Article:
Many courses may require you to write an annotated bibliography, or bibliographic information about your sources and a short description of each, as preparation for writing a paper.
These bibliographies are often no more than a page or two in length, but they are important because they force you to dive deeper into the source material.
When you write an annotated bibliography for a course, consider that the professionalism of the product is a direct reflection of the quality of the paper that will result.
The following steps can help you be conscious of the structure and style of your annotated bibliography.
The bibliographic information you will include at the beginning of each entry in the annotated bibliography should be formatted according to APA (American Psychological Association) guidelines. This information allows your reader to follow up on the sources you cited and do additional reading about the topic if desired.
The format of these citations will be the same as those you include on the "Works Cited" page at the end of your essay. Just like the citations on that page, you will want your annotated bibliography entries to be double-spaced and appear in alphabetical order by the author's last name. If you get the formatting of these citations right on your annotated bibliography, you will save time later when creating your "Works Cited" page.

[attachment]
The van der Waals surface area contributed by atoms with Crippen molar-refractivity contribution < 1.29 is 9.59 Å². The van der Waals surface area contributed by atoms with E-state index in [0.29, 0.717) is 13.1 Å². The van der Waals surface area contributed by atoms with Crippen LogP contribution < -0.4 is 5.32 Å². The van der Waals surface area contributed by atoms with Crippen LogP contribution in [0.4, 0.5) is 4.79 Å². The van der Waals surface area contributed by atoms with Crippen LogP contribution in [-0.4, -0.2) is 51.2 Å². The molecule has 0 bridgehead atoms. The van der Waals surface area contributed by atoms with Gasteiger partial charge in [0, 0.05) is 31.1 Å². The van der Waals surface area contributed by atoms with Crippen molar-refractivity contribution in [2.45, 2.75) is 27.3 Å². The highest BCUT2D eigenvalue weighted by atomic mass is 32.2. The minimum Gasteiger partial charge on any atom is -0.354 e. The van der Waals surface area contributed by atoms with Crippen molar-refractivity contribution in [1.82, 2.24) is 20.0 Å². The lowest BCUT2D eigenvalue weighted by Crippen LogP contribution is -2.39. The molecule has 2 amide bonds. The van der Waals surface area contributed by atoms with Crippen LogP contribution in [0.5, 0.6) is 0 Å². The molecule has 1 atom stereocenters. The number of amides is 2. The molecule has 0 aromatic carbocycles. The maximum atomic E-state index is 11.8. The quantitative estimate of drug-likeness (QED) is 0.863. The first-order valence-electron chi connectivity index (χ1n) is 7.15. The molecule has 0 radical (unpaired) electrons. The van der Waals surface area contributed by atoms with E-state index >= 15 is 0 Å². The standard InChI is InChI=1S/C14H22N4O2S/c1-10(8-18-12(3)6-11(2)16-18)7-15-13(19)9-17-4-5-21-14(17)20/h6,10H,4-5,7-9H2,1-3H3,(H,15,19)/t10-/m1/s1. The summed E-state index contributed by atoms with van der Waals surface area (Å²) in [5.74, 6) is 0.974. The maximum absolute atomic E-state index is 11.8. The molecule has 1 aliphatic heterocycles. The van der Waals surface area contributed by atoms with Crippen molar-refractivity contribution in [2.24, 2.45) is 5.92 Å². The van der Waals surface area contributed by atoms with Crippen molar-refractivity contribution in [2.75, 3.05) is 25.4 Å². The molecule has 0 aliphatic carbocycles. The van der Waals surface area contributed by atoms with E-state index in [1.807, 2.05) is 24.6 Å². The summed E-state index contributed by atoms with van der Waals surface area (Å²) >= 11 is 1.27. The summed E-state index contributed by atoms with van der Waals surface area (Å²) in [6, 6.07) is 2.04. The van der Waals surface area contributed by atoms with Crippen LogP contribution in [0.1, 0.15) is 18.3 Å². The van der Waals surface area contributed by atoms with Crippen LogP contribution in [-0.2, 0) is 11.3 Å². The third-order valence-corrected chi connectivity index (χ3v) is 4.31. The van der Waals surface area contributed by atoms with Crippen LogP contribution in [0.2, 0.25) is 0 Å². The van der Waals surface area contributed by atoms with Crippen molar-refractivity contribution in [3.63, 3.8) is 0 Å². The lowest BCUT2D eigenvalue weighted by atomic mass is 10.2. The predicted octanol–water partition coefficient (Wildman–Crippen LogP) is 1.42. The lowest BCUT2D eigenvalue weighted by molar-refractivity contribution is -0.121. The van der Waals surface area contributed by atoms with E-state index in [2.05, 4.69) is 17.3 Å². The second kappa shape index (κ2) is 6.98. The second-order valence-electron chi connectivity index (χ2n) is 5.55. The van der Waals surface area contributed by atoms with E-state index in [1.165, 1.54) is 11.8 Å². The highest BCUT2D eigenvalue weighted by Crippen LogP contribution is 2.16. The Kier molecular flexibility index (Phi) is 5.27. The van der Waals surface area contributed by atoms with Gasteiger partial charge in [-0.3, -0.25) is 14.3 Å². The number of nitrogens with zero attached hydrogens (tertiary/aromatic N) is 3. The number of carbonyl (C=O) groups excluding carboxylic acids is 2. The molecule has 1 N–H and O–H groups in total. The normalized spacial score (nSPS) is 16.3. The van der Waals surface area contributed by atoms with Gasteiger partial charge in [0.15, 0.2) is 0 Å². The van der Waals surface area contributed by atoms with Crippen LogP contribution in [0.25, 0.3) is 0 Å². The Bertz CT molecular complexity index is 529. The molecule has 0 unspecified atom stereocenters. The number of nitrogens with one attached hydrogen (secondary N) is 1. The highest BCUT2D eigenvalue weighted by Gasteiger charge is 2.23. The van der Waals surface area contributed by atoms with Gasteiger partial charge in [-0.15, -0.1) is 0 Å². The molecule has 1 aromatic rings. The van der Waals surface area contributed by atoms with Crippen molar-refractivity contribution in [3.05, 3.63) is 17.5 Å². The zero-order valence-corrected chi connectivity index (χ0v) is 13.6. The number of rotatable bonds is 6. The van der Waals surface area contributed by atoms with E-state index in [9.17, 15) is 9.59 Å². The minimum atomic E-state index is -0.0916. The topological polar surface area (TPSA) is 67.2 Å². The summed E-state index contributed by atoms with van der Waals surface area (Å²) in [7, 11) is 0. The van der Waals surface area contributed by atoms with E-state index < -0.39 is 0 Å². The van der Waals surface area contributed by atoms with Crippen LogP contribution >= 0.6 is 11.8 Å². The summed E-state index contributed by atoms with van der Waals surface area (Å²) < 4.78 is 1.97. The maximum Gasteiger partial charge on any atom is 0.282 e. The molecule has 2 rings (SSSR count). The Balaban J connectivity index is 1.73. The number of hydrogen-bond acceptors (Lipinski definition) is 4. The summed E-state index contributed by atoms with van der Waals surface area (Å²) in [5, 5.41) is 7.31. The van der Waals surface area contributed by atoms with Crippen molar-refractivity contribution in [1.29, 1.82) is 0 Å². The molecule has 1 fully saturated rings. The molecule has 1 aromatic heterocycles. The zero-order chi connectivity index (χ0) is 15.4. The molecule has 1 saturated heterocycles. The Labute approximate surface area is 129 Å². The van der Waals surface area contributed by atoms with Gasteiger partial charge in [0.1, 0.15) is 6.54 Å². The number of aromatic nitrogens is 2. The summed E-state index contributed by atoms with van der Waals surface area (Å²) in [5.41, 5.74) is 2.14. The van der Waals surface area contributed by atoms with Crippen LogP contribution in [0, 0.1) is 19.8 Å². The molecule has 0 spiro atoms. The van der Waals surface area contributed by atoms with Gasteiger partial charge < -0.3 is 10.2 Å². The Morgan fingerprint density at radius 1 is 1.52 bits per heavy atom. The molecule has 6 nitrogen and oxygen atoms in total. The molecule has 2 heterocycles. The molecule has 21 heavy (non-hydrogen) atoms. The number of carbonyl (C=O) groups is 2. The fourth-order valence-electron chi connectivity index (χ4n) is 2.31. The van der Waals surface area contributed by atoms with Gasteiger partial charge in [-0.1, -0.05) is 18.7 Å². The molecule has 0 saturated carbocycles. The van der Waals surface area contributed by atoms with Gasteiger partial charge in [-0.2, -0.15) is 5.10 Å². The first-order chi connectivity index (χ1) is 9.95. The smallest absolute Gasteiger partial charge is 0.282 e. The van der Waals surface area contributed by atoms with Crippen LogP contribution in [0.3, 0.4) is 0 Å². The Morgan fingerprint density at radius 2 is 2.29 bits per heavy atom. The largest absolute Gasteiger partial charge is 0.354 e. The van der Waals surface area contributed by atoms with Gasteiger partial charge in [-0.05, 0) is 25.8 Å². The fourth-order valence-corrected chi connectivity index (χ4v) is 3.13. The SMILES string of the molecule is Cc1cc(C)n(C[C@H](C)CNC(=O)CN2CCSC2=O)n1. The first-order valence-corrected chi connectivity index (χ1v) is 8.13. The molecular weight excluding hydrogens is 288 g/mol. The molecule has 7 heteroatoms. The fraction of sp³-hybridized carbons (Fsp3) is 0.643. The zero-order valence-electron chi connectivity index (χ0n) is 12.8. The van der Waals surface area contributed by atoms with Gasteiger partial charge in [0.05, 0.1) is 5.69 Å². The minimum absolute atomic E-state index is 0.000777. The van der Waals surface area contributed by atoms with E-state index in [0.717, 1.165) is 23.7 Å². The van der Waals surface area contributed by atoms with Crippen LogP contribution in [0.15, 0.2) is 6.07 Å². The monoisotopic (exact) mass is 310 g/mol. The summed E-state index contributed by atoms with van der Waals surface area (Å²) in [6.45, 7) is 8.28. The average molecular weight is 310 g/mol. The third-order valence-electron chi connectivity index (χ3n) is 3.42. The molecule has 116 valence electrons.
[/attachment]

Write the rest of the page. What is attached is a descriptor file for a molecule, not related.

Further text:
The specific format of entries in the list of references varies slightly for different source types, but the entries generally include the following information:
Below is a sample reference list with each source labeled by type (you will not need to label your source types; this is shown here as a formatting example). Remember that in your annotated bibliography, you will include a paragraph below each source summarizing its argument and explaining its relevance to your thesis.
Agatson, A. (2003). The South Beach diet. New York, NY: St. Martin's Griffin.
Journal article with multiple authors
Ebbeling, C. B., Leidig, M. M., Feldman, H. A., Lovesky, M. M., & Ludwig, D. S. (2007). Effects of a low-glycemic load vs. low-fat diet in obese young adults: A randomized trial. Journal of the American Medical Association, 297(19), 2092-2102.
Harvard School of Public Health. (2018). Diet review: Ketogenic diet for weight loss. The Nutrition Source. Retrieved from https://www.hsph.harvard.edu/nutritionsource/healthy-weight/diet-reviews/ketogenic-diet/
Source: This content has been adapted from Lumen Learning's "Annotated Bibliographies" and "Formatting a Research Paper" tutorials.